Friday, November 13, 2009

Harvest Meal: Lamb Tagine with Winter Squash


It's a rare meal these days that doesn't include something either homegrown or something I made from scratch, often with local ingredients. Still, not every meal has a critical mass of ingredients to warrant "harvest meal" status. Last night's dinner did though.

I made a tagine, my first ever, with a variety of homegrown, homemade, and local ingredients, plus a few that were none of those things. The lamb was pasture raised and very local, raised by a friend in fact. The cuts that had remained the longest in our freezer were the neck bones and the shanks - two cuts which happen to be traditional for Moroccan tagines. The tagine, after all, has all the hallmarks of peasant cuisine: slow cooking in one pot, vegetables augmenting meat, a fair amount of liquid, and it's traditionally served with couscous or flatbread. The nobles, we must suppose, got the leg and the rack.

I posted last year about making lamb stock from bones given to me by my lamb-raising friend. She gave me some more this summer, so I now have a nice quantity of canned lamb broth from a sustainable, local source. I used only about a pint of this to make the tagine. As stews go, tagines are light on the liquids.

Into the tagine pot (really a dutch oven) also went a tiny bit of our homegrown garlic, a very large leek from the garden, the last of our "summer" carrots, a little of the parsley that is still holding on out there, and one of the stella blue Hokkaido squashes we grew this year. This was our first taste of these winter squash, and my husband liked it. Stringy, fibrous winter squash gives him the squicks, and I had purposely planted this squash variety for its reported "fiberless" qualities. So it made me smile when he remarked on how acceptable it was to him.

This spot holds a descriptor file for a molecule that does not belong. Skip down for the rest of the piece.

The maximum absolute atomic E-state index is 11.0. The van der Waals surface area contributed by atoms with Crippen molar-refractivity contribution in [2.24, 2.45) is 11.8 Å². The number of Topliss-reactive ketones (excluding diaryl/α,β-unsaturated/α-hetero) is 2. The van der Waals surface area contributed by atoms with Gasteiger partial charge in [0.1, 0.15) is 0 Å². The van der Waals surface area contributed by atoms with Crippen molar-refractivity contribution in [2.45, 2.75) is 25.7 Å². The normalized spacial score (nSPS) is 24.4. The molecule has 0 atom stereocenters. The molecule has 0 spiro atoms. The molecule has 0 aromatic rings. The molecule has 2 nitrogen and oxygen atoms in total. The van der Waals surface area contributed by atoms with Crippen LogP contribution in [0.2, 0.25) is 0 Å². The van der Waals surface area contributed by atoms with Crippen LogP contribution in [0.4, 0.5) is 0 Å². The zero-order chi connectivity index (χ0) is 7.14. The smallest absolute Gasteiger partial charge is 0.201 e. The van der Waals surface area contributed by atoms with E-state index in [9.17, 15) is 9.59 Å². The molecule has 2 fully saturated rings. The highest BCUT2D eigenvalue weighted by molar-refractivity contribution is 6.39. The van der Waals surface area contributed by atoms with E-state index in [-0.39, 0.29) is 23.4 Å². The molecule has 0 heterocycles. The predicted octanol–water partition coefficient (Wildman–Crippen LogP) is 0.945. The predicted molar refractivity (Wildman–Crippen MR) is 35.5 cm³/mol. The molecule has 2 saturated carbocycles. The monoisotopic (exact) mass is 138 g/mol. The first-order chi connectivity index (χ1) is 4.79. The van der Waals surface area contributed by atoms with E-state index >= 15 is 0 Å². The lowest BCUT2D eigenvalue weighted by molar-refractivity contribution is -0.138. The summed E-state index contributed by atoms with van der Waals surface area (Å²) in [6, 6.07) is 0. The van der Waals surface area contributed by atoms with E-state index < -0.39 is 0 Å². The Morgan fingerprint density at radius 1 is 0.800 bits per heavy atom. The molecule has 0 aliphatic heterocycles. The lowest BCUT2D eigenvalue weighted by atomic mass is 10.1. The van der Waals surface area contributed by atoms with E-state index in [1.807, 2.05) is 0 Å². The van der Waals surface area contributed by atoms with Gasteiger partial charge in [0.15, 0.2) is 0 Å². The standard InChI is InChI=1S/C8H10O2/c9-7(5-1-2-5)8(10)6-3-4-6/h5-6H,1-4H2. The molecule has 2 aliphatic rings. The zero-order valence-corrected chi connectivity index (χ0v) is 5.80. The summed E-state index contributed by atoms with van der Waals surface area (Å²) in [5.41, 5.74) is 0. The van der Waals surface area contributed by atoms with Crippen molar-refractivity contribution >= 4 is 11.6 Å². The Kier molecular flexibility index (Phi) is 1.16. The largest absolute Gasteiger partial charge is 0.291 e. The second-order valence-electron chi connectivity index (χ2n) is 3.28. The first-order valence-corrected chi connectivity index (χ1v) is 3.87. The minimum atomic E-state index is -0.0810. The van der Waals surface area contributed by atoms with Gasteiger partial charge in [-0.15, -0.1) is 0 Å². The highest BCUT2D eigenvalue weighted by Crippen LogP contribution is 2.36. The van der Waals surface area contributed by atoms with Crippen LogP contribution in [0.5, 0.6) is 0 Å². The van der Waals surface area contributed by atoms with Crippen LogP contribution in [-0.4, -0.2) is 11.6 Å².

Purchased ingredients in the tagine included some slivered fresh ginger, half a can of tomatoes, prunes, golden raisins (or "sultanas" for those of you visiting from overseas), cinnamon, black pepper, kosher salt, and a bare drizzle of olive oil. I didn't really follow a recipe, so I can't provide you with one. But I started it on the stovetop, giving the meat a very light searing before adding most of the other ingredients. Once the liquid (just enough to cover) was in and simmering, the tightly covered pot went into a very low oven (275 F/135 C) and stayed there for several hours, only getting pulled out to add a few ingredients, and to check the flavor. The squash and the raisins went in only for the last hour or so of cooking, and I added just enough extra broth at that point to again cover the ingredients. One of the shank bones came clear out of the meat when I gently stirred things about. When it was done I added more minced parsley and served it over some Israeli couscous cooked up with local shallots. The slow cooked cuts of lamb were incredibly tender. And the gelatin naturally present in the shanks gave the tagine a slight thickness. Very satisfying on a chill evening when the dark draws in early.

In retrospect, we might have preferred to serve the tagine over some homegrown mashed potatoes. That wouldn't be authentic, but neither was the Israeli couscous, and my husband didn't think that suited the tagine. It would have been nice too to try a little corriander and cardamom in the tagine, or lemon juice spritzed over each serving, but the flavor was surprisingly good with just the flavoring ingredients listed. Lemons are on our list of things to start growing next year (in a container), so maybe at some point I'll be able to include homegrown lemon in my dishes!

I like the combination of vegetables with dried fruit and a meaty broth. I could easily see making a tagine without any cut of meat at all. There are a ton of different tagine recipes out there, with a huge variety of vegetables. So lots of exploring to do!

10 comments:

Karen said...

It seems I always get to the neck and shank packages last from our freezer lamb(s). Thanks for the inspiration to get them used up. Do you think I could use a crock-pot since I don't have a cast iron Dutch oven?